Posted : 2013-10-03 16:51
Updated : 2013-10-03 16:51

K-pop fans on 'once-in-a-lifetime' stage

Nine-member dancing group I' Generation from Indonesia dances to Girls' Generation's "I Got a Boy" at the K-pop Festival in Gangwon 2013 on Sept. 28. The team took the first place in the competition. / Courtesy of Visit Korea Committee

‘Creative stage arts and performances are best selling point'

By Park Jin-hai

Johnny Sevas, 20, from Australia, recalled the first time he saw SHINee's "Ring Ding Dong" music video a few years ago.

"The colors were really vibrant and dancing as well. And the songs were really catchy."

Soon, he watched one K-pop video after another and that eventually brought him, Alicia Chua, and four others to participate in the K-pop Cover Dance Competition held in Wonju, Gangwon, on Sept. 28.

They danced to the song of Korean boy band EXO, replicating the band's every moves in front of 10,000 spectators.

"We just walked out there and saw 10,000 people. It was like a dream-come-true for me," said the Sevas and Chua. Their team didn't win, but that didn't diminish their excitement.

They came from the same dance studio in Melbourne and have undergone three months of practicing before the competition. Asked about the charm of K-pop, they say that it is about the music that keeps on changing. "The industry is going where it should be," said Sevas.

Chua noticed that girl groups now feature more variance in dance moves unlike in the past. "Slowly this year, we see very strong girl dancers. Boy groups, as well. More urbane, R&B style and hip hop style," she said.

They said K-pop is getting a lot more popular in their country. K-pop events, thanks to many K-pop events held there like the one celebrating the 50th anniversary of diplomatic ties between Korea and Australia.

"Last year we had J-pop singers. This year, it's K-pop," added Chua. "It's slightly more and more. It's building up."

Nine-member dancing group I' Generation from Indonesia took the first place at the competition by dancing to Girls' Generation's "I Got a Boy."

Korean drama matters

They said their first interest was K-dramas.

"It was ‘Endless Love' series — Autumn in My Heart, Winter Sonata, Summer Scent, and Spring Waltz — that started the K-drama boom in my country. When I was looking up their sound tracks, I happened to see the pretty faces of K-pop singers," said Silvia Muryadi.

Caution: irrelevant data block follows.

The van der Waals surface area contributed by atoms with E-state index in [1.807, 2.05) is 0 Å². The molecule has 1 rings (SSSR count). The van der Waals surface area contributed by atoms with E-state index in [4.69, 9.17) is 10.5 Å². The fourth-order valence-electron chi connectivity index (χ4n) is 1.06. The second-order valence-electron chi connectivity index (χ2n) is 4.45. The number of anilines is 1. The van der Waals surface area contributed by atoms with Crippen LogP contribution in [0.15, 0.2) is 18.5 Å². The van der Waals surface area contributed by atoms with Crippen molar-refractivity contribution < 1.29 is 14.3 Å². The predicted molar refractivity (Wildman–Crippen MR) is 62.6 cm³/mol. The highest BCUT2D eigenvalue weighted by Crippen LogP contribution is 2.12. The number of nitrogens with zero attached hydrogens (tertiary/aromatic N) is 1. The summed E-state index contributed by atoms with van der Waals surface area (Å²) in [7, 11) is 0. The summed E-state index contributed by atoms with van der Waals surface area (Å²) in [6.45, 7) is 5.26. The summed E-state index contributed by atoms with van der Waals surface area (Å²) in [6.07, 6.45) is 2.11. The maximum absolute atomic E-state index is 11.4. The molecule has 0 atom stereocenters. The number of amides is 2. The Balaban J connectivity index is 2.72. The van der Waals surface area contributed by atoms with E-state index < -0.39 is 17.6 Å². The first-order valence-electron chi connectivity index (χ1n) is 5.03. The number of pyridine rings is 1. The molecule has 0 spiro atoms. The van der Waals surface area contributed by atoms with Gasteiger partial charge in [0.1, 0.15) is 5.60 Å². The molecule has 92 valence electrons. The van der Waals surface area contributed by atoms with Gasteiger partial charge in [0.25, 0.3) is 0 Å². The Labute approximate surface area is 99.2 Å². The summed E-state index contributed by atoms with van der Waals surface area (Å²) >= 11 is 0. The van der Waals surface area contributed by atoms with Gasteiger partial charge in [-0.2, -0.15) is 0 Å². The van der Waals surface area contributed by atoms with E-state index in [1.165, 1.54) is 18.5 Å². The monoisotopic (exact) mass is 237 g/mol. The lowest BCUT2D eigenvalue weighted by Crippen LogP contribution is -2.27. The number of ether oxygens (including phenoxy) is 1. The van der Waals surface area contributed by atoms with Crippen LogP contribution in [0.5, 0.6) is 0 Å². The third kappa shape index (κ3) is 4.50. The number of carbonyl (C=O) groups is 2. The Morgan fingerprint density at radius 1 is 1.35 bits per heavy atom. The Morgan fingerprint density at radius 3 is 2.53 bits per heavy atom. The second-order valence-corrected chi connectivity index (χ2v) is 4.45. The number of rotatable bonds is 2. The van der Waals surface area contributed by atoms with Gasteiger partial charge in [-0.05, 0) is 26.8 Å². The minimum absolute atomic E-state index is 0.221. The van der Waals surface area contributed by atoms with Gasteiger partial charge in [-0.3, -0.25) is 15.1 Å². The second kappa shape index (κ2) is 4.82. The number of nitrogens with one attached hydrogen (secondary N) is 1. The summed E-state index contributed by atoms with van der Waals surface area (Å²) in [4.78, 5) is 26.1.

She said the creative stage arts and performances are the best selling point of the K-pop. However, she says the lack of communication skills of K-pop stars in general, is something that needs improvement.

"Except, 2NE1, I see few of them have the ability to communicate in English. As their fan base is fast expanding globally, I think they need to improve it," said Novita Gabriella, another member.

Heather Vaughn, 23 from Arizona, said what drew her to the K-pop is its uniqueness. She danced with her partner Vincent, who is from Texas, to the song "Trouble Maker," winning the 2nd place at the competition."

"Some of the choreographies can be really similar, but every now and then you see one specific move, like wow it looks really cool," she said. "Like ‘Lucifer's hand movement. That is so unique and something that you don't see in American music videos. I never thought that could be a dance move. But, it works perfectly."

The duo met at the regional finales in Los Angeles. He got first and she got second. And then they decided to participate as a team.

"He lives in Texas and I live in Arizona. We had about two weeks to decide what dance we do and then practiced alone by ourselves and then the three days together before the competition."

Vaughn thinks that K-pop and K-dramas go hand in hand.

"We're here for K-pop songs, then became interested in dramas. And then we would like both so much." She started to watch K-pops on the YouTube and now she also watchs K-dramas, including her favorite teenage music drama "Dream High."

She said Korean fashion also has a great influence on Americans.

"Korean fashion is different than American fashion. It's more like shorts and long sleeves in Korea, whereas in America, long pants and tank-tops," said Vaughn. "I see people are trying to follow Korean fashion, recently. Korean hair style, too. You have this pony tail up here. I see them a lot."

As for the downsides of K-pop, she referred to some stars' "unnaturalness" stemming from too many plastic surgeries.

"Some stars get too much plastic surgery and they look unnatural. Daeseong's nose look so natural, Taeyang's eyes are natural. And they are super popular and super cute. I wish more groups wouldn't have pressure to be look really skinny and have perfect everything. Be more like themselves."

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